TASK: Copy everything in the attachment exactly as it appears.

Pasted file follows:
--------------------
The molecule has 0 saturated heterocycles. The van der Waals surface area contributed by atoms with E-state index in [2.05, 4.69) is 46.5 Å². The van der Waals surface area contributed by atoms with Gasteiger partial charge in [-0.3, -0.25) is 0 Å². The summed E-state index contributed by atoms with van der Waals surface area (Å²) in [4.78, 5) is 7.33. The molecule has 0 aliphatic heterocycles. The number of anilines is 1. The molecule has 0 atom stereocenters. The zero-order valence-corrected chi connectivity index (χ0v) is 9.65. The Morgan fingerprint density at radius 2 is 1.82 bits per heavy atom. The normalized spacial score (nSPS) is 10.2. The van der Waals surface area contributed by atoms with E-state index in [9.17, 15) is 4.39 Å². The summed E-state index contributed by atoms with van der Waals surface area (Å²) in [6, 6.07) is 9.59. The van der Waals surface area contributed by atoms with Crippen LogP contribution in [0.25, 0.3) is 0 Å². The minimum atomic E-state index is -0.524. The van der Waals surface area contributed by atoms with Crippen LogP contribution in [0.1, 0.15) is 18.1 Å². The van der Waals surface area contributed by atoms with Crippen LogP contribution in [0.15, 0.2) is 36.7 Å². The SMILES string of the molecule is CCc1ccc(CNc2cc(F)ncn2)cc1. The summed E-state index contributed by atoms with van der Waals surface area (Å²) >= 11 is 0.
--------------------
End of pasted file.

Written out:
The molecule has 0 saturated heterocycles. The van der Waals surface area contributed by atoms with E-state index in [2.05, 4.69) is 46.5 Å². The van der Waals surface area contributed by atoms with Gasteiger partial charge in [-0.3, -0.25) is 0 Å². The summed E-state index contributed by atoms with van der Waals surface area (Å²) in [4.78, 5) is 7.33. The molecule has 0 aliphatic heterocycles. The number of anilines is 1. The molecule has 0 atom stereocenters. The zero-order valence-corrected chi connectivity index (χ0v) is 9.65. The Morgan fingerprint density at radius 2 is 1.82 bits per heavy atom. The normalized spacial score (nSPS) is 10.2. The van der Waals surface area contributed by atoms with E-state index in [9.17, 15) is 4.39 Å². The summed E-state index contributed by atoms with van der Waals surface area (Å²) in [6, 6.07) is 9.59. The van der Waals surface area contributed by atoms with Crippen LogP contribution in [0.25, 0.3) is 0 Å². The minimum atomic E-state index is -0.524. The van der Waals surface area contributed by atoms with Crippen LogP contribution in [0.1, 0.15) is 18.1 Å². The van der Waals surface area contributed by atoms with Crippen LogP contribution in [0.15, 0.2) is 36.7 Å². The SMILES string of the molecule is CCc1ccc(CNc2cc(F)ncn2)cc1. The summed E-state index contributed by atoms with van der Waals surface area (Å²) >= 11 is 0.